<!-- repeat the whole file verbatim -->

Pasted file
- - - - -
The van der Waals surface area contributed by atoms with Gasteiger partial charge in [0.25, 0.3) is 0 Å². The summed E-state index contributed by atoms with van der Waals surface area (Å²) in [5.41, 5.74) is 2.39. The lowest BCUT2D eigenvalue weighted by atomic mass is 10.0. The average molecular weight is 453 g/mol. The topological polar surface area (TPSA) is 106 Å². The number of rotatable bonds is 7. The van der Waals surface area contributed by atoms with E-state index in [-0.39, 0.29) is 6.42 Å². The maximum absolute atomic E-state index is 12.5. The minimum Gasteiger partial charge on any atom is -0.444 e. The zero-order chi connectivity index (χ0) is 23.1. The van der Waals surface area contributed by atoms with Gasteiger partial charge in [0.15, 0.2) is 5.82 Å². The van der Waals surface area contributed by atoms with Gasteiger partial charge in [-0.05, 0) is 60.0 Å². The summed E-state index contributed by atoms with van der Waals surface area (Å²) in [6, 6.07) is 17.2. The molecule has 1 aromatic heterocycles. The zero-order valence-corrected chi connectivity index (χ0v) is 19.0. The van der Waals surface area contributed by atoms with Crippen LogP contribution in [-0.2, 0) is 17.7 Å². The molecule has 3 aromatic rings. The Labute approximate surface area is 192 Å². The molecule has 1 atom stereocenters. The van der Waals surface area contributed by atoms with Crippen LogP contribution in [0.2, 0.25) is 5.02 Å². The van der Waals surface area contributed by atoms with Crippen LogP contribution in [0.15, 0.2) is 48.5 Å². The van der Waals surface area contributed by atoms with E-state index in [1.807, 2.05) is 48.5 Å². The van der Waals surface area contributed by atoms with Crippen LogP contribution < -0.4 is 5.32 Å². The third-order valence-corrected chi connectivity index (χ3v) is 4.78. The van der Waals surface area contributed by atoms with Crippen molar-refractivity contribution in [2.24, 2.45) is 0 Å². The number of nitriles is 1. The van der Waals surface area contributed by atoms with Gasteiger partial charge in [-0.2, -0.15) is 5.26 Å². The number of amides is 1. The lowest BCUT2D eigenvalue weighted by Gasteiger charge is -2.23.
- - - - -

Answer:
The van der Waals surface area contributed by atoms with Gasteiger partial charge in [0.25, 0.3) is 0 Å². The summed E-state index contributed by atoms with van der Waals surface area (Å²) in [5.41, 5.74) is 2.39. The lowest BCUT2D eigenvalue weighted by atomic mass is 10.0. The average molecular weight is 453 g/mol. The topological polar surface area (TPSA) is 106 Å². The number of rotatable bonds is 7. The van der Waals surface area contributed by atoms with E-state index in [-0.39, 0.29) is 6.42 Å². The maximum absolute atomic E-state index is 12.5. The minimum Gasteiger partial charge on any atom is -0.444 e. The zero-order chi connectivity index (χ0) is 23.1. The van der Waals surface area contributed by atoms with Gasteiger partial charge in [0.15, 0.2) is 5.82 Å². The van der Waals surface area contributed by atoms with Gasteiger partial charge in [-0.05, 0) is 60.0 Å². The summed E-state index contributed by atoms with van der Waals surface area (Å²) in [6, 6.07) is 17.2. The molecule has 1 aromatic heterocycles. The zero-order valence-corrected chi connectivity index (χ0v) is 19.0. The van der Waals surface area contributed by atoms with Crippen LogP contribution in [-0.2, 0) is 17.7 Å². The molecule has 3 aromatic rings. The Labute approximate surface area is 192 Å². The molecule has 1 atom stereocenters. The van der Waals surface area contributed by atoms with Crippen LogP contribution in [0.2, 0.25) is 5.02 Å². The van der Waals surface area contributed by atoms with Crippen LogP contribution in [0.15, 0.2) is 48.5 Å². The van der Waals surface area contributed by atoms with E-state index in [1.807, 2.05) is 48.5 Å². The van der Waals surface area contributed by atoms with Crippen LogP contribution < -0.4 is 5.32 Å². The third-order valence-corrected chi connectivity index (χ3v) is 4.78. The van der Waals surface area contributed by atoms with Crippen molar-refractivity contribution in [2.24, 2.45) is 0 Å². The number of nitriles is 1. The van der Waals surface area contributed by atoms with Gasteiger partial charge in [-0.2, -0.15) is 5.26 Å². The number of amides is 1. The lowest BCUT2D eigenvalue weighted by Gasteiger charge is -2.23.